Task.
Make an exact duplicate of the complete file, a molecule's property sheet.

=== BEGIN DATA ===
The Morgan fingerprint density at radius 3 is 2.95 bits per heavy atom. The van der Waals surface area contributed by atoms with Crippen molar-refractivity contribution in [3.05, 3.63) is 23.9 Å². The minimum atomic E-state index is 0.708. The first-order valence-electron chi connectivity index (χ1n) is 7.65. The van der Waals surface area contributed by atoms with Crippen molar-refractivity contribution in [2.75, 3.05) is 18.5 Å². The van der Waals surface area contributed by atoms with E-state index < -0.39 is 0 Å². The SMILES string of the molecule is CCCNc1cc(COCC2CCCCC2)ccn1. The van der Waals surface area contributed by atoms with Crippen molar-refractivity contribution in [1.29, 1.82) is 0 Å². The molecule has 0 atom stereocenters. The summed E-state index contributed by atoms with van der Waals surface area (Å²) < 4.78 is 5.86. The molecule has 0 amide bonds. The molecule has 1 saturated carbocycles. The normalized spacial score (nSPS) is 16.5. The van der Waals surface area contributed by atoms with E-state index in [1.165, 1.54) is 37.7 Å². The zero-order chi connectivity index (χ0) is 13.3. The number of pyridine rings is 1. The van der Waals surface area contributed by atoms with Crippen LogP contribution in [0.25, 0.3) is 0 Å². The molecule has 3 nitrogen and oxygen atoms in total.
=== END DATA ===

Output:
The Morgan fingerprint density at radius 3 is 2.95 bits per heavy atom. The van der Waals surface area contributed by atoms with Crippen molar-refractivity contribution in [3.05, 3.63) is 23.9 Å². The minimum atomic E-state index is 0.708. The first-order valence-electron chi connectivity index (χ1n) is 7.65. The van der Waals surface area contributed by atoms with Crippen molar-refractivity contribution in [2.75, 3.05) is 18.5 Å². The van der Waals surface area contributed by atoms with E-state index < -0.39 is 0 Å². The SMILES string of the molecule is CCCNc1cc(COCC2CCCCC2)ccn1. The van der Waals surface area contributed by atoms with Crippen molar-refractivity contribution in [1.29, 1.82) is 0 Å². The molecule has 0 atom stereocenters. The summed E-state index contributed by atoms with van der Waals surface area (Å²) < 4.78 is 5.86. The molecule has 0 amide bonds. The molecule has 1 saturated carbocycles. The normalized spacial score (nSPS) is 16.5. The van der Waals surface area contributed by atoms with E-state index in [1.165, 1.54) is 37.7 Å². The zero-order chi connectivity index (χ0) is 13.3. The number of pyridine rings is 1. The van der Waals surface area contributed by atoms with Crippen LogP contribution in [0.25, 0.3) is 0 Å². The molecule has 3 nitrogen and oxygen atoms in total.